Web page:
On objection (2), there was conflicting evidence on the extent, if any, of supervisory participation in the Union's organizational campaign. It is clear to the Court that there is substantial evidence to support the Hearing Officer's conclusion of no active authorization card solicitation by Company supervisors, the only alleged type of participation. Objection (2) is therefore no basis for overturning the Union's one-sided victory.
The second question before the Court is a recurring one: whether the Board was in error in failing to give the company a formal hearing on objections (3) and (4). See N.L.R.B. v. Smith Industries, 5 Cir., 1968, 403 F.2d 889; N. L.R.B. v. Genesco, Inc., 5 Cir., 1969, 406 F.2d 393. Our negative answer in this case comes with little difficulty for "if the facts would not amount in law to a justification for setting the election aside, no hearing is required at any stage." N.L.R.B. v. Air Control Products of St. Petersburg, Inc., 5 Cir., 1964, 335 F.2d 245, 250.
The Company complains in objection (3) that the Union initiation fee waiver constituted an improper condition of economic inducements. The waiver may well have been an inducement, but it certainly was not an improper one.
We are satisfied that [the Union] had a constructive reason to waive its initiation fees prior to the time when it signed a contract with [the Company]. Employees otherwise sympathetic to the union might well have been reluctant to pay out money before the union had done anything for them. Waiver of the payments would remove this artificial obstacle to their endorsement of the union.
Amalgamated Clothing Workers of America, A.F.L.-C.I.O. v. N.L.R.B., 2 Cir., 1965, 345 F.2d 264, 268. We are also satisfied that, since the waiver was not made contingent upon how the employees voted but was promised to all present employees, it could have not materially affected their ability to make a rational choice for or against the Union. N.L.R.B. v. Gorbea, Perez and Morell, S.en C., 1 Cir., 1964, 328 F.2d 679.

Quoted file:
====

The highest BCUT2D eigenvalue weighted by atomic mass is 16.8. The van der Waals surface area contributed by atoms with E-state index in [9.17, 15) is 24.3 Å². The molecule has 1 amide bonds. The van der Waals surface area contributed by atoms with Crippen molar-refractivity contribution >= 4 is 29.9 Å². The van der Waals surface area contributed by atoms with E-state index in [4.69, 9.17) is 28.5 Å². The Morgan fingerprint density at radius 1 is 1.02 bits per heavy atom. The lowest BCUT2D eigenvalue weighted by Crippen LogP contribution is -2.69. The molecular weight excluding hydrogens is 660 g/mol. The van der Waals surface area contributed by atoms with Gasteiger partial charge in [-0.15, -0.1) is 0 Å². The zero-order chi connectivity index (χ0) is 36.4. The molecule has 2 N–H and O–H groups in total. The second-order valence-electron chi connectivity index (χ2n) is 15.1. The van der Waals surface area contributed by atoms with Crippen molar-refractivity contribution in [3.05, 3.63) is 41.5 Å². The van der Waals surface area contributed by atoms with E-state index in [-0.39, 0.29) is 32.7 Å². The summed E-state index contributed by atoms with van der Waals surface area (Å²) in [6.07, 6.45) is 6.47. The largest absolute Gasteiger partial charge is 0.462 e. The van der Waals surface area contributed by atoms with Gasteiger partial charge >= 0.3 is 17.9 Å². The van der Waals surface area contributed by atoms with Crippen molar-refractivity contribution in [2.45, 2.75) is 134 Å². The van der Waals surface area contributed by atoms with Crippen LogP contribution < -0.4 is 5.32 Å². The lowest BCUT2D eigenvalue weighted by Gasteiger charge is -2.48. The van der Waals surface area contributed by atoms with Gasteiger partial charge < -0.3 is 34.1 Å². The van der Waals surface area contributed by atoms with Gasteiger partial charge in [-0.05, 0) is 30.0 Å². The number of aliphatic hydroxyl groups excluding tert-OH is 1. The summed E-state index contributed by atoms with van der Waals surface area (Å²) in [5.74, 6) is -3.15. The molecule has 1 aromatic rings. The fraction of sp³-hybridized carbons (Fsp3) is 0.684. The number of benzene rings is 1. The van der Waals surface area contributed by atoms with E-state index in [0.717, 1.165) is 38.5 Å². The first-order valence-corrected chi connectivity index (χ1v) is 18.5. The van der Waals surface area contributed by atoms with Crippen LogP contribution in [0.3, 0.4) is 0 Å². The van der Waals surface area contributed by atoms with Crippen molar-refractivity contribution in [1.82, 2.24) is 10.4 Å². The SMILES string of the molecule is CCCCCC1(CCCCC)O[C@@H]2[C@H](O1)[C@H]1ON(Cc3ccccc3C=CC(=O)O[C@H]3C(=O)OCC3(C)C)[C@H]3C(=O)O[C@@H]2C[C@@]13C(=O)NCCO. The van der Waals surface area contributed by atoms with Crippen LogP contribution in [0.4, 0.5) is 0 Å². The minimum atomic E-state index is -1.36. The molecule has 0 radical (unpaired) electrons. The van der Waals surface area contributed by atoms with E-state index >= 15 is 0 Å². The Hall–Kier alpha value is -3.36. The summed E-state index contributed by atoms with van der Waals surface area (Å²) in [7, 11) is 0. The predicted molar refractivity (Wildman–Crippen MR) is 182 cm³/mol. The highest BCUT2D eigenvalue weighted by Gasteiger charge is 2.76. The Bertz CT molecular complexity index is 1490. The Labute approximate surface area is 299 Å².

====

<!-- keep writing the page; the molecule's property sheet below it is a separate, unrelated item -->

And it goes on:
The objection of employees wearing Union buttons during the election is also void of merit. This Court in N.L.R.B. v. Laney & Duke Storage Warehouse Co., Inc., 5 Cir., 1966, 369 F. 2d 859, held on the facts before it that the wearing of a Union button by a Union observer was insufficient to invalidate an election. It would be more than difficult to show how the button-wearing in our case prevented the employees from "register[ing] a free and untrammeled choice for or against a bargaining representative." N.L.R.B. v. Trinity Steel Co., 5 Cir., 1954, 214 F.2d 120, 123.
Thus, the Board was correct in adopting the Regional Director's recommendation on objections (3) and (4) without the necessity of a full, formal hearing.
The Company further contends that it should have been given the right to a hearing during the unfair labor practice proceeding on the same objections before the Board in the representation proceeding. This Court has consistently held the Board has no duty to relitigate issues already disposed of if no new, specific evidence is presented. N.L.R.B. v. Douglas County Electric Membership Corp., 5 Cir., 1966, 358 F. 2d 125. As Chief Judge Brown has said: "If there is nothing to hear, then a hearing is a senseless and useless formality." N.L.R.B. v. Air Control Products, supra, 335 F.2d at 249.
The Intervenor Union here objects to the Board's denial of its request for compensatory relief against the Company for its refusal to bargain with the Union. The objection is unwarranted. The Company in good faith believed the election of the Union was tainted, and the Board thought enough of two objections to the election to order a hearing on them. As there is unfortunately no direct review of the Board's final certification, the Company's only options were to bargain with a Union it thought was improperly certified or to refuse to bargain and have that case and the representation case become one before the Board and this Court. We "attach no opprobrium" to the Company's taking the latter option. N.L.R.B. v. Genesco, supra, at 394. The Board was correct in refusing to grant compensatory relief to the Union.
The Board's Order is in all respects